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>>What's the best variety for sauces? Roma?
Roma is often used because it has less "water" than typical varieties - making it easier/faster to "reduce" for sauces.

but - and there's always one of those . . . you may find Romas are not the really best tasting.
it's a personal thing.
rather a lot of the older heirloom / open pollinated varieties excel in the taste department, at least around here.

I garden my own tomatoes; then in batches I cook them down to 'stewed tomato" consistency and freeze. sometimes with onion and green pepper, sometimes not.

doing homemade pizza with previously not salted, not chemically preserved, not processed to dust.... tomatoes is something you need to experience to appreciate. I defrost the "stewed tomato" and reduce it further for pizza sauce.

buying tomatoes at grocery store prices for homemade sauce is seriously not 'economical' - you'll need 10-12 pounds of tomatoes to produce perhaps two quarts of sauce.

if you have access to direct farmer-to-customer stands, ask / look for "canners" - these are the same tomatoes as the A-Number-One stuff - with blemishes / mishapes that render them unappealing for the fresh table market. If I run short of my own garden produce, I get canners, late in the season, for $2 per bushel. there is more "waste" - but the price more than makes up for it and you get some compost in the bargin.

for off season fresh tomatoes I go with two options:
- as mentioned - Romas. in the season of wooden tomatoes, Romas will be better than the average "whatever" they're calling tomatoes.
- the "on a cluster stem" varieties - usually out of Canadian hot houses. a reasonable facsimile to a real tomato.
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Old 01-07-2014, 05:13 PM   #19
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Gotta say, I think that's just silly.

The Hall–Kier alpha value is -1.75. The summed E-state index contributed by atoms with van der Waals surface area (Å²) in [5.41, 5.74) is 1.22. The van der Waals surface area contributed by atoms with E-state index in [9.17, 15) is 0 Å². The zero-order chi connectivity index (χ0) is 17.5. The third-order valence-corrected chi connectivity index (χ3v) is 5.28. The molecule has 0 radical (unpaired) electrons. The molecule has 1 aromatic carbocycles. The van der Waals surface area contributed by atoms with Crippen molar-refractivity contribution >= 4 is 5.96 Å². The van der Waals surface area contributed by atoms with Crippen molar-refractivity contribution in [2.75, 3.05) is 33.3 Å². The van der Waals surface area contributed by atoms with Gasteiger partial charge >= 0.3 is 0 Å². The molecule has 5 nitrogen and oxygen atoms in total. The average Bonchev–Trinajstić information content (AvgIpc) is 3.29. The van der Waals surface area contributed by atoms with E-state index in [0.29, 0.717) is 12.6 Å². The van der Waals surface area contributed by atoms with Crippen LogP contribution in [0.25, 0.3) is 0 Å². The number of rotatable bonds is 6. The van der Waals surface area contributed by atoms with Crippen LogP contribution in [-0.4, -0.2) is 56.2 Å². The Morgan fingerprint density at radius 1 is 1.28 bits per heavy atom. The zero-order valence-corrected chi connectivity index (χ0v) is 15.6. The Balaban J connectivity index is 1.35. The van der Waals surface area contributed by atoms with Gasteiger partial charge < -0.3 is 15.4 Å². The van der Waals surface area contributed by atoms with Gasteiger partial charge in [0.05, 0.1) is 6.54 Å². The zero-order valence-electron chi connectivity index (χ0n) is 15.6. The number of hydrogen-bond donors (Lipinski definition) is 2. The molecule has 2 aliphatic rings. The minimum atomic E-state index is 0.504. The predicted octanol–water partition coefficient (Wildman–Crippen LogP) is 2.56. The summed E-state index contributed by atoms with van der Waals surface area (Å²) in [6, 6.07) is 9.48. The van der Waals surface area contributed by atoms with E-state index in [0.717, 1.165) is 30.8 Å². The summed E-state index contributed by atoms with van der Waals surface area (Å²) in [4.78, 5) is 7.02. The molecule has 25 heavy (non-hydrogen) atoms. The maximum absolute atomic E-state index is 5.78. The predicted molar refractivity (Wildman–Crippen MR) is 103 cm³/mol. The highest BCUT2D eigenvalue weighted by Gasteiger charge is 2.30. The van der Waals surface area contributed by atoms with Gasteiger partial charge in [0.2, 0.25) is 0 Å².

As it was meant to be, a joke. Sheesh.
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Old 01-07-2014, 05:34 PM   #20
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As it was meant to be, a joke. Sheesh.
I caught the wink!
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recipe, sauce, sauces, tomato, tomatoes

Tomato sauces Hi guys. I'm Italian and I want give you some sauces's recipes for pasta. Today I would post the tomato sauce. Before write the recipes about this sauce I point out that there are many recipes but it depends what you want to eat. For examples I like so much the sauce with the fresh tomatoes. My favorite sauce is this. Ingredients: - some tomatoes (it's ok all type but not those for salad) - one garlic clove - some basil leaf - salt. First, let's wash the tomatoes and cut them in more pieces. After, take a nonstick pan and put in it one spoon of olive oil (better if it's extra virgin). Press with a fork the garlic keeping his peel and put in the pan. Fry it at over low heat for few minute. Take out the garlic and put the tomatoes in the pan. Cooking all of it at over low heat for about fifteen minutes. In the same time add salt and the fresh basil cut with hands. When the tomatoes are a little bit reduced to a soft pulp (but not liquefied), the sauce is ready. If you want add a little bit of sugar (a quarter of teaspoon). This make the sauce less sour. This pasta is very good with some differents pasta types. Apart from classic spaghetti you can try this sauce with thin spaghetti (spaghettini), linguine and mezze penne. Naturally you have to cook the pasta "al dente", put it in the pan with the sauce then pan-fry for about three minute. Buon appetito 3 stars 1 reviews